Psychic vowed to fight ‘evil spirits’ for $3,500 — then ghosted client, watchdog says

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In search of spiritual guidance? Beware of no-show psychics, a watchdog group warns.

In fact, one client reported losing $3,500 to a psychic who promised to rid her of evil spirits but instead left her out of thousands of dollars, according to the Better Business Bureau.

Experts are warning people to be wary of the scam, which usually begins with a client booking a session with a social media influencer who claims to be knowledgeable about psychic readings, astrology, tarot and other services. The “spiritual adviser” will request payment upfront, usually via a digital wallet app like Zelle or CashApp.

When the time comes for your reading, however, the person is unreachable — or doesn’t show up at all. Requests for a refund usually end with being blocked, or “ghosted,” by the psychic in question, the BBB said.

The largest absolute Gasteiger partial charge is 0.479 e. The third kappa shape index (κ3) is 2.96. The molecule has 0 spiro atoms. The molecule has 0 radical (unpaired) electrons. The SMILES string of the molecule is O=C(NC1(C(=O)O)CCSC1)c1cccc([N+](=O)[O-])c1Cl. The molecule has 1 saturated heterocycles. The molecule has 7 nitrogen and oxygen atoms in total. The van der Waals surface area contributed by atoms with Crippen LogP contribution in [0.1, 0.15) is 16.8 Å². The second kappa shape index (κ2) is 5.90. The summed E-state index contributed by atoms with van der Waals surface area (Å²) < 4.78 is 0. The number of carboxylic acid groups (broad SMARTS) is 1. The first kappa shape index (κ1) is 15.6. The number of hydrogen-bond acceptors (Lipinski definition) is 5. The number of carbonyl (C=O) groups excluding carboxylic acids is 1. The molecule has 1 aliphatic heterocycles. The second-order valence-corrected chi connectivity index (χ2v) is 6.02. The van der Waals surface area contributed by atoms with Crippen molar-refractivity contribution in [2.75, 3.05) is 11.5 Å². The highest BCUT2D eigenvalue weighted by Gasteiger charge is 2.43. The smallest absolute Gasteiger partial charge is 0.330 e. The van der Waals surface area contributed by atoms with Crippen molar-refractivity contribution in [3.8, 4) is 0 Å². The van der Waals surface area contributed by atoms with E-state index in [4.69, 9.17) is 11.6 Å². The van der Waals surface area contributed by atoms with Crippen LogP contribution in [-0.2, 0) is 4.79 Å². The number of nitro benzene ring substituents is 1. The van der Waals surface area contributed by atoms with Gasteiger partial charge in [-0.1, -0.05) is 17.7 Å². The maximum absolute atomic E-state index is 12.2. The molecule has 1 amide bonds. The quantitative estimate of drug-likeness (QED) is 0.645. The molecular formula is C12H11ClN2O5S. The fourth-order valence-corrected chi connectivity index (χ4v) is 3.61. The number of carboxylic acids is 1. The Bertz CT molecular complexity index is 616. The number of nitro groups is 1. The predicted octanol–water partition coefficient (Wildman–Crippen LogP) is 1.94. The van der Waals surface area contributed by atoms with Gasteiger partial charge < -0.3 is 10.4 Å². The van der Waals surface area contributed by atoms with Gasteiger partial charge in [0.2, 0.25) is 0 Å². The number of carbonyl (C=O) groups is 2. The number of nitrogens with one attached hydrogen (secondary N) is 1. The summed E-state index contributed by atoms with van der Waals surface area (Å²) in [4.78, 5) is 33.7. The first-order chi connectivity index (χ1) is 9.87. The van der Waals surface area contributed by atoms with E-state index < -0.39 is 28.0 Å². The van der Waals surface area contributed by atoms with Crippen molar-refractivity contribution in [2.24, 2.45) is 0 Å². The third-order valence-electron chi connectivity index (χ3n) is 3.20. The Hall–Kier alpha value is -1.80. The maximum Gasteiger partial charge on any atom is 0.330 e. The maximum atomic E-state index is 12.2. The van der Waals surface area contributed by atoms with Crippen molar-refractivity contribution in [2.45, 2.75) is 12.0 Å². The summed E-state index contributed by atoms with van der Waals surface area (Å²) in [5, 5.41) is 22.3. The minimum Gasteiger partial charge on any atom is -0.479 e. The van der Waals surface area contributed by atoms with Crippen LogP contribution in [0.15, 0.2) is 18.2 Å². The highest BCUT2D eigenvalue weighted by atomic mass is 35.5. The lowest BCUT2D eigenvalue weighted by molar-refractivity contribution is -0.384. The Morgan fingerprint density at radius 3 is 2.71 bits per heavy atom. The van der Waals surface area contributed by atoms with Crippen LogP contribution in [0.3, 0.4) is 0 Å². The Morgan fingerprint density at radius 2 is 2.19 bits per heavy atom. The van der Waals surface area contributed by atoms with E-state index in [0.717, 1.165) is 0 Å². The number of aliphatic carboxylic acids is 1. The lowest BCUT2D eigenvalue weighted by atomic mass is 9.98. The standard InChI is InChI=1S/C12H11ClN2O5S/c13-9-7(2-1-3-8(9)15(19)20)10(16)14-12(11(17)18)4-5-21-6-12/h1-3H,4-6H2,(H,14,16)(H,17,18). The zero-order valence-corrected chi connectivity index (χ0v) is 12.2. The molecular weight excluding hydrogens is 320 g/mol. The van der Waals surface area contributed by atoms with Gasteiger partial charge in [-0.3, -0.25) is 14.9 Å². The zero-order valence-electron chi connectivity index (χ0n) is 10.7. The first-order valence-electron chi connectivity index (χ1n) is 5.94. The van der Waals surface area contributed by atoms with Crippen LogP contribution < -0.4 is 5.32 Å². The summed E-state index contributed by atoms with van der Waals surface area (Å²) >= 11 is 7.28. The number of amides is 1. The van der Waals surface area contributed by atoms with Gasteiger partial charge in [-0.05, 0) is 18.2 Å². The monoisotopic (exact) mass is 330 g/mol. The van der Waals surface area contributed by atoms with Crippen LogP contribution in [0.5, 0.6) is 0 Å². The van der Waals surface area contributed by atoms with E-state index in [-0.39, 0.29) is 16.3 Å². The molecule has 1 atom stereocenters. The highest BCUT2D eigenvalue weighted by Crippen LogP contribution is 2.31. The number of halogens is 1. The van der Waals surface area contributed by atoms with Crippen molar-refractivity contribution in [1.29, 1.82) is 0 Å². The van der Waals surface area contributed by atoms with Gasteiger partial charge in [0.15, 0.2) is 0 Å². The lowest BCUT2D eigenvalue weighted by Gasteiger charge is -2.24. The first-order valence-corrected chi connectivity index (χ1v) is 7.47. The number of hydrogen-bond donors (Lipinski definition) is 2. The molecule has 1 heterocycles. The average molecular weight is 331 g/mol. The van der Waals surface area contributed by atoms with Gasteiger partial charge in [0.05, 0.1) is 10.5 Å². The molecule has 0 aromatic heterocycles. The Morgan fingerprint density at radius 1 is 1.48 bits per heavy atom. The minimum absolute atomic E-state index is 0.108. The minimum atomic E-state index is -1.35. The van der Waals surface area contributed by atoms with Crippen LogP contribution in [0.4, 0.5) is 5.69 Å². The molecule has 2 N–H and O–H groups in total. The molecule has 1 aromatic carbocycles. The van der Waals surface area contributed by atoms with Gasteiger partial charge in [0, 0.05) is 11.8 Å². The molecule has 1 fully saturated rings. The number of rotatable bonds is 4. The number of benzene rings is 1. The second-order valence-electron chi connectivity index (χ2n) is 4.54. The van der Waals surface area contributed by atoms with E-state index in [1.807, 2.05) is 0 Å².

The agency’s online Scam Tracker has received a half-dozen reports of such scams since April, with victims detailing how they were duped out of their money.

“[The psychic] takes payment up front and frequently misses readings,” one person wrote after booking a tarot reading. When you ask for a refund, the person said, the psychic “yells at you, claims to not know you, tells you [they] have too many emails to respond to and eventually blocks you without refunding.”

A California resident who says they were scammed out of $3,500 recalled being pressured to pay an additional fee to “cleanse the evil spirits” and threatened with a curse if they spoke about it.

“She gets you to come back by saying she will do healing meditation,” they wrote. “She also says you are not allowed to speak to anyone about the meditation or the reading, ‘or else.’ “

To avoid getting scammed by a social media “psychic,” the BBB recommends doing your homework on a seller by reviewing their social media page and checking the comments under their posts. Negative reviews from disgruntled clients are usually the first red flag.

Check the business’s appointment protocols, the watchdog group says, and get written confirmation of payment if possible. It’s also important to know exactly what you’re paying for and what the service entails before booking.

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